In the Staten Island living room of Elizabeth Meaders, right next to her couch, is a life-size wax figure of legendary baseball slugger Hank Aaron.
Elsewhere in her home, she has a pair of Muhammad Ali’s white boxing shoes, a Ku Klux Klan grand dragon robe, a wooden mantelpiece depicting the abolitionist John Brown — and that’s just the start.
Ms. Meaders is a retired New York City school teacher. She never made much money. But over the years, she accumulated a spectacular collection of African American historical artifacts.
Now she’s selling her collection for an estimated $10 million. Not bad. And to get there, she didn’t have to worry about all the ups and downs of the stock market.
Want to try your hand at something similar? Let me show you how.
Collecting as a Passion
Ms. Meaders didn’t start collecting as a way to make money. She started because she was a history buff.
The first items she acquired were related to Jackie Robinson, who broke baseball’s color barrier. Then she expanded into items from other Black athletes. Before long, she started acquiring Black military items, and over the years, her collection grew and grew.
Arlan Ettinger runs Guernsey’s, the auction house that handled the estate sales of everyone from Duke Ellington, to Rosa Parks, to Joe Frazier. As he said, Meaders’ collection “tells the whole saga of African American history, from the scourge of slavery to the struggle of civil rights, to Black soldiers in all of our wars from the Revolution through Vietnam.”
This is a collection built from passion. But as it turns out, such collectibles can become incredibly valuable.
In 2009, the founder of the W.E.B. Du Bois Center (a nonprofit focused on exploring the African-American experience) appraised Meaders’ collection at $7.5 million. More recently, Diane DeBlois, co-owner of a store that sells exotic artifacts, appraised it at $10 million.
Collecting as an Investment
$10 million. Wow.
And to get there, Meaders didn’t have to worry about market crashes or suffer through any sleepless nights.
In today’s environment — where the stock market is terrifyingly volatile, bonds pay next to nothing, and even “non-correlated” assets like crypto are tanking — that’s a neat trick.
So, should you start investing in collectables yourself?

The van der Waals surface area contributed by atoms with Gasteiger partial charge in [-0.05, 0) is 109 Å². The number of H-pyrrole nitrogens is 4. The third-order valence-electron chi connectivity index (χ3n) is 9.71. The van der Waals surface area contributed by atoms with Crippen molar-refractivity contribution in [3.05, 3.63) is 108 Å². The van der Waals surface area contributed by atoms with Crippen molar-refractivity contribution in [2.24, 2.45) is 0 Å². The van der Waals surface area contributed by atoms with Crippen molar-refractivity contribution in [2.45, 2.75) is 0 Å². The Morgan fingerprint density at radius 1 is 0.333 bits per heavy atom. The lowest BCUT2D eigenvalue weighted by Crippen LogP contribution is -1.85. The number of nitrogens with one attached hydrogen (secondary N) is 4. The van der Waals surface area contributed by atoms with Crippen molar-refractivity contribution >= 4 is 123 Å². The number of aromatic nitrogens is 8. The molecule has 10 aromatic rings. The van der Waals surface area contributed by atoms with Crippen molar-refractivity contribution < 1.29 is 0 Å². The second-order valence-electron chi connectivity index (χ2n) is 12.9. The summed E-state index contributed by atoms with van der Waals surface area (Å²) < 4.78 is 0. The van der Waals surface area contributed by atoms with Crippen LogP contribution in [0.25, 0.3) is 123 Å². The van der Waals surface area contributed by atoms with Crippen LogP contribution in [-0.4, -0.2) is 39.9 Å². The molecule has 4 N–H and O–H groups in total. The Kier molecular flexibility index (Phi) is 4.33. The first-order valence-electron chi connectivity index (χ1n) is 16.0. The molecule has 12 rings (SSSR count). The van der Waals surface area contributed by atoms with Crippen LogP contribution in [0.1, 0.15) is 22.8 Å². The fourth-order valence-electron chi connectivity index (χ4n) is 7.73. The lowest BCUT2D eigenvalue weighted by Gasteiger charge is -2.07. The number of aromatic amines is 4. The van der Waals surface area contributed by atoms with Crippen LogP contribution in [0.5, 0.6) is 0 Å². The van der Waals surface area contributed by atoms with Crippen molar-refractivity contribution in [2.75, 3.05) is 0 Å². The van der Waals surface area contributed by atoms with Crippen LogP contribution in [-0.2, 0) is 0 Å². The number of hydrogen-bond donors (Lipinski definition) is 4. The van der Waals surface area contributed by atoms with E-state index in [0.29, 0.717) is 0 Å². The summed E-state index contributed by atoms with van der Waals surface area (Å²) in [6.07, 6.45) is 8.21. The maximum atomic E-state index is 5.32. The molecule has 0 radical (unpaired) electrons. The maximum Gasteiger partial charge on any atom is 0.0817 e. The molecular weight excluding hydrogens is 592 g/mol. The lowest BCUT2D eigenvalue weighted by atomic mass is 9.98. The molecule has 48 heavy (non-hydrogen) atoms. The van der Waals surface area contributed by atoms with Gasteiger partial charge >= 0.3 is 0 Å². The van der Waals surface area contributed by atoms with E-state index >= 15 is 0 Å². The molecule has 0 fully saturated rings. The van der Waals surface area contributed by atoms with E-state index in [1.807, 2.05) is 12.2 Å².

Let’s take a look.
An Alternative to Stocks and Bonds
To kick things off here, let me explain how most people invest…
Most folks stick with stocks, bonds, and ETFs. If they’re adventurous, maybe they’ll add some bitcoin. But the rich invest differently. And this difference might explain why they keep getting richer.
You see, according to recent research from Motley Fool, the rich mainly invest in “alternative assets.” What are these alternatives? Well, for starters, they include private startups and private real estate deals — the kind we focus on here at Crowdability.
But they also include collectibles of the sort that Meaders gathered — from historical artifacts, to art, to baseball cards.
As of 2020, the wealthy held about 50% of their assets in these alternative investments, and just 31% in stocks. The remainder was in bonds and cash.
Why would they do such a thing?
Three Reasons the Wealthy Invest in Alternatives
For starters, investing in alternative assets provides diversification. So even if the stock market keeps crashing, these assets can keep growing in value.
Furthermore, they offer a hedge against inflation. In inflationary times like we’re in today, that’s incredibly valuable.
But perhaps most important of all, they can provide market-beating returns.
For example, as Stanford University recently reported: “Art has been emerging as a new asset class for the well-diversified portfolio. The reported returns are enough to catch anyone’s eye.”
So how can you get access to these alternative investments?
Access for All
Recently, a new type of website has popped up to give ordinary investors the ability to invest small amounts of money — $50 here, $100 there — into everything from historical artifacts to sports memorabilia.
Here are a few of these websites you can explore today.
Otis — On Otis, you can invest in collectibles including baseball cards, limited-edition sneakers, comic books, and art.
Collectable — This site specializes in sports. Its offerings include everything from a sports jersey worn by Willie Mays, to the sneakers Kobe Bryant wore in his 1996 NBA rookie game. It also offers a secondary market, so you can aim to sell your investments at any time.
Rally — Here you can find everything from vintage Porsches to one-of-a kind offerings like the double-necked guitar used by Slash from Guns N’ Roses. And similar to Collectable, Rally offers investors a way to sell their shares.
Keep in mind, all the typical caveats about investing apply here:
For example, don’t invest more than you can afford to lose; invest in what you know; and be sure to dip your toe into the water before diving in.
Furthermore, many alternative investments aren’t entirely “liquid.” That means they can’t necessarily be converted into cash at the snap of your fingers.
So don’t invest your rent or grocery money into these offerings.
But if you’re looking to invest like the rich — or build a valuable collection like Ms. Meaders — these platforms are a great place to start.